I’m a Malaysian freelance science journalist based in Kuala Lumpur. ‘Yao Hua’ is my first name, and ‘Law’ is my last name. I tend to write it as ‘Yao-Hua’ in international publications to prevent accidental butchering of my name (Hua Law? Yao Law? Law Hua?).
You can call me Yao Hua, or just Yao if you find the vowels too sticky. My PhD supervisor who can’t speak Chinese went with ‘Yao Wa’ for a while before he nailed it at ‘Yao Hoo-a’.
You likely don’t care, but know this: I love to eat durians and to watch insects.
I have been a science journalist since 2014. Most of my stories concern the environment and/or human health. I write for print and online publications – find my stories here.
I have also produced and presented radio shows for BFM89.9, an English radio station in Malaysia.
Before 2014, I got my PhD (insect cannibalism, anyone?) from UC Davis and taught and researched in Universiti Putra Malaysia for three years (I miss teaching in classrooms!).
I’ve been lucky enough to have won several awards for my stories.
In 2019, I won first prize in a pitch competition organized by Swiss health organization SantéPerSo to report on precision medicine in Southeast Asia.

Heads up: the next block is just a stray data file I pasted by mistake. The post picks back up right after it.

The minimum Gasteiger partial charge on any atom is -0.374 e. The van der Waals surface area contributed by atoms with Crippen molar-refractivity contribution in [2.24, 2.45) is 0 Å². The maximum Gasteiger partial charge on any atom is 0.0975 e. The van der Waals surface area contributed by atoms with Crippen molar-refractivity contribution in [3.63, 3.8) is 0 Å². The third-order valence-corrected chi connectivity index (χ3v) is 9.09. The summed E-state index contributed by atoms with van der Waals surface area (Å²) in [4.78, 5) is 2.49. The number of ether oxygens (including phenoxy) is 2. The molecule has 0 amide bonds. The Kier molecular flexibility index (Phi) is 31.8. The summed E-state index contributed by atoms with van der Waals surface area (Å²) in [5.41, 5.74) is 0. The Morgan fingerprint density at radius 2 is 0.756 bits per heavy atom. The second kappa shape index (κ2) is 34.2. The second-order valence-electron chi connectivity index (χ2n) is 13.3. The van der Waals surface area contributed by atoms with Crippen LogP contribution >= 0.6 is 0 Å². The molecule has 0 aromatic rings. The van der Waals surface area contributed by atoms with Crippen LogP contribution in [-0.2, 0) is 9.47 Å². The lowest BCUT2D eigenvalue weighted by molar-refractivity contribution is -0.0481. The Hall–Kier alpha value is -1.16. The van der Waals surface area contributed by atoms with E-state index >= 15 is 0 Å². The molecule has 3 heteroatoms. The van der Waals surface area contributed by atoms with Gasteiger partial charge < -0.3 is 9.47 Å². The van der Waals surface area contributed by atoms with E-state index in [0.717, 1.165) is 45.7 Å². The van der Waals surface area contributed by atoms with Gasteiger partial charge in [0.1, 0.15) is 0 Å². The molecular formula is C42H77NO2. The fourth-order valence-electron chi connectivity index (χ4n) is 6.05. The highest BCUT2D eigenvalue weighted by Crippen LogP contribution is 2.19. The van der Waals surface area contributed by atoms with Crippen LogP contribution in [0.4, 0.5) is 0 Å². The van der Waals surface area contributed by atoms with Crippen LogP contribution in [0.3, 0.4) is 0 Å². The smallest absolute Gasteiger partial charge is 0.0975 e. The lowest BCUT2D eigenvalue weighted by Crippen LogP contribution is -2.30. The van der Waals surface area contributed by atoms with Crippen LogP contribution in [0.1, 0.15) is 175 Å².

And in 2020, I won the One World Media Award (Print) for my story on snakebites in Indonesia. The same year, Macaranga was awarded a Pulitzer Center Rainforest Jounalism Fund grant to produce my stories investigating forest-use in Peninsular Malaysia.
In July 2019, I partnered with veteran environmental writer Wong Siew Lyn to start and run Macaranga, a journalism portal that provides in-depth, analytical features on environmental issues in Malaysia.
Within its first year, Macaranga has won recognition and support by conservationists, policy-makers and the general public in Malaysia and beyond. Story grants from the Pulitzer Center and the Earth Journalism Network also helped!
Writing’s really fun and gratifying. My first and foremost passion though, is teaching. I have been teaching in schools since 2001, then in lecture halls and biology labs, and now mostly through workshops and seminars.
I have gone from teaching mathematics and Chinese to 9-year olds, to behavioral ecology to college kids and to sharing my experience on freelance science journalism with aspiring writers in Southeast Asia (serious imposter syndrome for me!).
I wish I can go on learning, practicing, and teaching forever.